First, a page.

Technology is assisting in Japan's post-quake like at no other time in history. From Google's Person Finder to YouTube's unprecedented ability to showcase near-instantaneous images of the devastation, people in Japan and around the world are benefiting from technology's now-central role in recovery. For Akiko Kosaka, a 20-year-old student from Japan studying at the University of California at Riverside, the World Wide Web has provided an invaluable link with her family at home.
For three days after last week's earthquake and resulting tsunami, Kosaka didn't know if her family members in Minami Sanriku were dead or alive. More than half of the fishing town's 17,000 residents are missing and feared dead and Kosaka worried her loved ones were among the unfortunate victims.
For three days she scoured the internet for any sign of her family. "I didn't think they survived," Kosaka told CNN during a tearful interview Tuesday. "I cried for three days -- Friday, Saturday, Sunday."
Then she received word Sunday night from a friend in Japan of the existence of a 45-second YouTube video showing her family home as the only one standing amid the rubble. The video highlighted her older sister holding a sign to a TV news crew saying in Japanese "we are all safe."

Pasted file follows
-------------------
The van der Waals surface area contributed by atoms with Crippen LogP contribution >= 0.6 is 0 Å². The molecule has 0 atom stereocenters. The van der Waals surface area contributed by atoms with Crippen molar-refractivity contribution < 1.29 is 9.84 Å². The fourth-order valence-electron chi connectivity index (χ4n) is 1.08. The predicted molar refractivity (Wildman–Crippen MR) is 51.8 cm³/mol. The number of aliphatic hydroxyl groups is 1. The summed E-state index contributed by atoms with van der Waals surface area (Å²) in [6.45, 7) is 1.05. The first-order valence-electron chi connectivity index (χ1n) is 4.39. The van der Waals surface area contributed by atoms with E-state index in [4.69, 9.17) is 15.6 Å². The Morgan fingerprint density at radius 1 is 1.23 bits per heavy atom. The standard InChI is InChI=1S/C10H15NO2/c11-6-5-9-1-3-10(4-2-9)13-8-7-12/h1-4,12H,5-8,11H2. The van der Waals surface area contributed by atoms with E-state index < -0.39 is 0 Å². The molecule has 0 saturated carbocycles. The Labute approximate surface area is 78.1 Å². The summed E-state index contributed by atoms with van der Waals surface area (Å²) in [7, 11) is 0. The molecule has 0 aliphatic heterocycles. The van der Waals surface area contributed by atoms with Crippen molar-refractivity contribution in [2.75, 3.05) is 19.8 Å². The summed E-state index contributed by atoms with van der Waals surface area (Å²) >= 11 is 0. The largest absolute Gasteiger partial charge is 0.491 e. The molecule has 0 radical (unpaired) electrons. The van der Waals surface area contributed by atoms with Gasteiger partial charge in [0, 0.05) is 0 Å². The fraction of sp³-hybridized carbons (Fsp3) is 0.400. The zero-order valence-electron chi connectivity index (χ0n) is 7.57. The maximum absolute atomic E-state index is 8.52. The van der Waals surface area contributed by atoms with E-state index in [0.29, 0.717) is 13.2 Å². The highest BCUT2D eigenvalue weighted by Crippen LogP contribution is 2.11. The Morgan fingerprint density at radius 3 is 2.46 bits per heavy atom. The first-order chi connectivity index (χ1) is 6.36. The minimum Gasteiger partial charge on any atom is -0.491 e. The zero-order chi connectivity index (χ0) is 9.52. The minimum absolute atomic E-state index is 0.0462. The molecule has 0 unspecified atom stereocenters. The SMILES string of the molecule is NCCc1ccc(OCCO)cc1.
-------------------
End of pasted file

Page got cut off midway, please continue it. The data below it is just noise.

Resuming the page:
Kosaka expressed relief upon hearing of the video, but became distraught after she couldn't find it online, despite staying up all night looking for it.
Then a contact through a Japanese social network e-mailed her the link Monday morning.
When seeing the video for the first time inside the home of her host family in Riverside, California, Kosaka's reaction surprised everyone in the household.
"I screamed, and my host parents woke up and they thought it was really bad," Kosaka said. "They asked what happened. And I said, 'They survived!'"
In the video, her 24-year-old sister, Shoko, is seen standing on the family home's balcony, asking the TV crew to pass along word to her sister in America that she's safe.
Now, using the same social mediums that brought her family's message out of Japan, Kosaka is trying to let her relatives know she received the message.
Speaking in Japanese, Kosaka extended a message to her family through a CNN news crew: "I saw your video and thank you very much for being alive, and thank you very much for being worried about me when you are in a tough situation. How are our grandparents? How are our parents?"
After asking about the family's pharmacy business, Kosaka ends her message with, "I look forward to seeing you guys again."
According to CNN, Kosaka's family home is the only one left standing in the oceanside village because her father reconstructed the two-story house just five years ago. Other houses in the neighborhood were aging, she said.
Since she found the YouTube video from her sister online, Kosaka says she's watched at least 50 times. "I couldn't believe it. It's a miracle," she said.
Kosaka's family is not out of the woods yet, however. She guessed that no one in her hometown would have access to clean water and the winter weather is still cold, with snow.